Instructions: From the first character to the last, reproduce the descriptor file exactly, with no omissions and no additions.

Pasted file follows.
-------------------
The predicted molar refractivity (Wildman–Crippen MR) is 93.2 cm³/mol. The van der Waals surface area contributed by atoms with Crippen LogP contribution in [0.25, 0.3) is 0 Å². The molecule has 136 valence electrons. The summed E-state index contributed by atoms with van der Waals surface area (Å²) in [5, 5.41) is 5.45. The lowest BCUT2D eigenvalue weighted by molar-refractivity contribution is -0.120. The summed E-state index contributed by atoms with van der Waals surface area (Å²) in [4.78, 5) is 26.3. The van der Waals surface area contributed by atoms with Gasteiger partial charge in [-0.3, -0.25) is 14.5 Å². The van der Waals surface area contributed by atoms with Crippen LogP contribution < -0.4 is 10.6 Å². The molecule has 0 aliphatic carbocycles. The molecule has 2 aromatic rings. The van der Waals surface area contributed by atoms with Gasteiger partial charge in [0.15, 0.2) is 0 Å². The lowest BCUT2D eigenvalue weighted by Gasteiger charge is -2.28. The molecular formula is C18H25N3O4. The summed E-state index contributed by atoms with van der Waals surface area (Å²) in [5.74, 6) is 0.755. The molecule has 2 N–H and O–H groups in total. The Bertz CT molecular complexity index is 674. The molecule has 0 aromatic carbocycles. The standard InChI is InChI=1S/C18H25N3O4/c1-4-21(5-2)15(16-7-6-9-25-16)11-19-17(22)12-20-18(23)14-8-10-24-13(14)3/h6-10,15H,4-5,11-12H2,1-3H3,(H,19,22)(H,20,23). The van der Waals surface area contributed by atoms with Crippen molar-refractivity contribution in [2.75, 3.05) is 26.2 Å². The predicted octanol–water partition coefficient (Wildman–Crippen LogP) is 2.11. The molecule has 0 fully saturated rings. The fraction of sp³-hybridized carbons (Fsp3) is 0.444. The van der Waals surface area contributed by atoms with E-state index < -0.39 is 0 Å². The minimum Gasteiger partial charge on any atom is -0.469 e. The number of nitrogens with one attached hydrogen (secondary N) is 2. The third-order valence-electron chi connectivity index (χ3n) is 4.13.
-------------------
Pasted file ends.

The predicted molar refractivity (Wildman–Crippen MR) is 93.2 cm³/mol. The van der Waals surface area contributed by atoms with Crippen LogP contribution in [0.25, 0.3) is 0 Å². The molecule has 136 valence electrons. The summed E-state index contributed by atoms with van der Waals surface area (Å²) in [5, 5.41) is 5.45. The lowest BCUT2D eigenvalue weighted by molar-refractivity contribution is -0.120. The summed E-state index contributed by atoms with van der Waals surface area (Å²) in [4.78, 5) is 26.3. The van der Waals surface area contributed by atoms with Gasteiger partial charge in [-0.3, -0.25) is 14.5 Å². The van der Waals surface area contributed by atoms with Crippen LogP contribution < -0.4 is 10.6 Å². The molecule has 0 aliphatic carbocycles. The molecule has 2 aromatic rings. The van der Waals surface area contributed by atoms with Gasteiger partial charge in [0.15, 0.2) is 0 Å². The lowest BCUT2D eigenvalue weighted by Gasteiger charge is -2.28. The molecular formula is C18H25N3O4. The summed E-state index contributed by atoms with van der Waals surface area (Å²) in [5.74, 6) is 0.755. The molecule has 2 N–H and O–H groups in total. The Bertz CT molecular complexity index is 674. The molecule has 0 aromatic carbocycles. The standard InChI is InChI=1S/C18H25N3O4/c1-4-21(5-2)15(16-7-6-9-25-16)11-19-17(22)12-20-18(23)14-8-10-24-13(14)3/h6-10,15H,4-5,11-12H2,1-3H3,(H,19,22)(H,20,23). The van der Waals surface area contributed by atoms with Crippen molar-refractivity contribution in [2.75, 3.05) is 26.2 Å². The predicted octanol–water partition coefficient (Wildman–Crippen LogP) is 2.11. The molecule has 0 fully saturated rings. The fraction of sp³-hybridized carbons (Fsp3) is 0.444. The van der Waals surface area contributed by atoms with E-state index < -0.39 is 0 Å². The minimum Gasteiger partial charge on any atom is -0.469 e. The number of nitrogens with one attached hydrogen (secondary N) is 2. The third-order valence-electron chi connectivity index (χ3n) is 4.13.